Of Procrastination and Potash Makers

Where have you been? I hear you cry. Actually, I suspect that you never noticed that this is probably my longest gap between posts ever. My recent adventures have included a lovely week on the Isle of Wight with some of my descendants, frantically trying to keep up with the grandchildren on Pokémon Go and some uplifting walks along the beach in the early morning. I have also been able to meet more than one set of old friends who have been holidaying in the area. It is a wonderful feeling when you get together with people you haven’t seen for twenty years and you can’t believe that you didn’t last chat a few weeks ago. There was also the chance to meet much newer online friends in person.

Mistress Agnes has ventured into a school for the first time since lockdown, you really can’t keep that good woman down. She is now frantically concocting herbal cures for some aggressive bites, acquired when standing in a field whilst her colleague shot a few people. There have been talks to give to audiences across the world, sadly only a virtual trip to Australia this time and courses to prepare. Next up is my five week online course for Pharos Tutoring and Teaching that focuses on researching family and local history in the first half of the twentieth century, with a whole new section to write on the 1921 census. Still space for you to enrol if you want to join in the fun on this one. As I was reviewing the course, I decided to go through it myself and add to the biography of my grandmother, which is making very slow progress.

The next non-fiction book now has nearly three chapters done, the latest has seen me researching a fascinating family from the Romani community, which includes the notorious ‘Gypsy King’, Wisdom Smith. The final term of my post-grad course has begun and with it the incentive to focus on a great great grandmother’s story but more of that in a separate post.

I have also done a fair bit of procrastinating and doing things that aren’t even on the frighteningly long to do list. I can’t even remember why I thought I’d do this but I took a look at how many direct ancestors I have discovered in 45 years of research. To save you the maths, if you go back to your 6x great grandparents, who, if you are my generation, were probably born in the first half of the eighteenth century, there are a potential 510 direct ancestors. I have full names for 203 of them, approximately 40%. I don’t count the ones where I don’t have the woman’s maiden name. I do have the names of more distant ancestors but after the 6x great grandparents the numbers are frightening and the success rate dwindles significantly, so I stopped at this point. My percentage found is probably not bad for someone with English ancestry; these ancestors come from nine English counties. One quarter of my ancestry suffers from pedigree collapse, as first cousins marry in two successive generations. This probably explains a lot but also means that one set of 4x great grandparents appear in my direct ancestry three times.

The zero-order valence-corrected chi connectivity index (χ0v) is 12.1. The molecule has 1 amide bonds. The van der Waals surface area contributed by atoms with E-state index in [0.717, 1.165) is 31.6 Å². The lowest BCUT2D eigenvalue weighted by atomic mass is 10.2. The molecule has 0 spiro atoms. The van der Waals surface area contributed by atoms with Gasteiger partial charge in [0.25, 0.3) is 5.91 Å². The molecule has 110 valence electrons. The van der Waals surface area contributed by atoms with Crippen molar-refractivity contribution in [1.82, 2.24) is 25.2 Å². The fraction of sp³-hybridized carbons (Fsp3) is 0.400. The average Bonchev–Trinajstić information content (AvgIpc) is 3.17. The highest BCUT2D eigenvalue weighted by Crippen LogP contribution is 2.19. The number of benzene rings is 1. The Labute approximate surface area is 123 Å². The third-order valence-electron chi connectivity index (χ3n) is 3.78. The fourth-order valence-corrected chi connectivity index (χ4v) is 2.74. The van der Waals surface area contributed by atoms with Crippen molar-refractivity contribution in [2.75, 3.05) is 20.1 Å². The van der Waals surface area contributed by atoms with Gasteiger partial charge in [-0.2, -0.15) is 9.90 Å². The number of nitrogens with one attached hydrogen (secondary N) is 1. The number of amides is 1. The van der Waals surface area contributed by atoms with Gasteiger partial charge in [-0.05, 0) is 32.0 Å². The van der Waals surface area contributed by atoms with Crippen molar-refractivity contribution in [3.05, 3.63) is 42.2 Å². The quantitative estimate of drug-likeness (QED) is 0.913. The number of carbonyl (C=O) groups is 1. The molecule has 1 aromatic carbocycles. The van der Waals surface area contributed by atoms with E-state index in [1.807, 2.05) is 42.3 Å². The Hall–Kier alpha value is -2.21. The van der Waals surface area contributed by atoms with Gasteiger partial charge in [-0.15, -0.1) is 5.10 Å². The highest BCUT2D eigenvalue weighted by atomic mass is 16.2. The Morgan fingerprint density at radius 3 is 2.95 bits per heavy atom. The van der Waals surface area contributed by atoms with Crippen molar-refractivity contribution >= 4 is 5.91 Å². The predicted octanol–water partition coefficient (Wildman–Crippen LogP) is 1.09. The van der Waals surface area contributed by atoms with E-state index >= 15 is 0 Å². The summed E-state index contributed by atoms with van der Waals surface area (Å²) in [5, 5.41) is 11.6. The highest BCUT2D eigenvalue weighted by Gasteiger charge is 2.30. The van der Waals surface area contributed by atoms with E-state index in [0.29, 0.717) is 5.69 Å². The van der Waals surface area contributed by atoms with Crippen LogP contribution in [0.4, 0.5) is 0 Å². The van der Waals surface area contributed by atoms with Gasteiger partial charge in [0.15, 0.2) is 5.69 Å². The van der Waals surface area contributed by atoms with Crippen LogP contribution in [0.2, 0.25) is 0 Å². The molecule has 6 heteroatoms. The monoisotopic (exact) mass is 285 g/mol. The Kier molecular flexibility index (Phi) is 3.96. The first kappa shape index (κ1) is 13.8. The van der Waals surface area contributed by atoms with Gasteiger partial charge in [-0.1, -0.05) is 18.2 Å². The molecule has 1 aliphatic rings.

I decided I would put off doing what I should be doing and see how evenly spread these ancestors were across different branches of my family. To explain what I mean: I looked at each of my eight great grandparents in turn and calculated how many of their direct ancestors I had found in the preceding five generations; there are potentially 62 for each great grandparent. The greatest success is with my direct paternal, west country, line. I can identify 40/62 of great grandfather William James Braund’s ancestors, closely followed by 35/62 ancestors for his wife Fanny Thomasine Bishop. In fact, my father’s family holds third place too, with 33/62 ancestors of Caroline Howe on the tree. We will draw a veil over the 9/62 for great grandfather John Hogg. In my defence I am 95% sure of some of the missing ones. I just feel that I need one more piece of supporting evidence to ink in several generations of John Hogg’s Northumbrian ancestry. The statistics on my mother’s side are hampered by those pesky repeated 4x great grandparents who create a brick wall in three places, although again, I have my suspicions of who fits in the gaps.

The upshot of all this is that I tried to boost the numbers by looking again at a brick wall that I hadn’t investigated much before. Oh boy this looked interesting, potash makers, gentlemen, a chap who endorsed a quack doctor, claiming to have his hearing restored, in a newspaper advert of 1785 – great stuff. Slight side-track while I check exactly what potash makers did and add the newspaper advert to my history of medicine course. This branch was not a straightforward family to trace, due to their use of a very limited range of Christian names and the fact that they come from a county whose parish registers are only online in indexed form. Ooh look though, they left wills and I could obtain these from a very efficient record office within twenty four hours. This would be just the final confirmatory piece of the jigsaw I needed, then I too could follow the lead of the umpteen online trees who joined the potash maker (he of the miracle cure) and the gentleman to my tree. Except I can’t. A great will, mentioning five generations of the testator’s family, which clearly none of those online tree compilers have read. Back to the drawing board and I feel a mini one-name study coming on, when I should of course be doing something else entirely. Is the potash maker mine or not? Watch this space.

To add to the fun, the job I must not mention has now arrived with a vengeance but I may post here as light relief.

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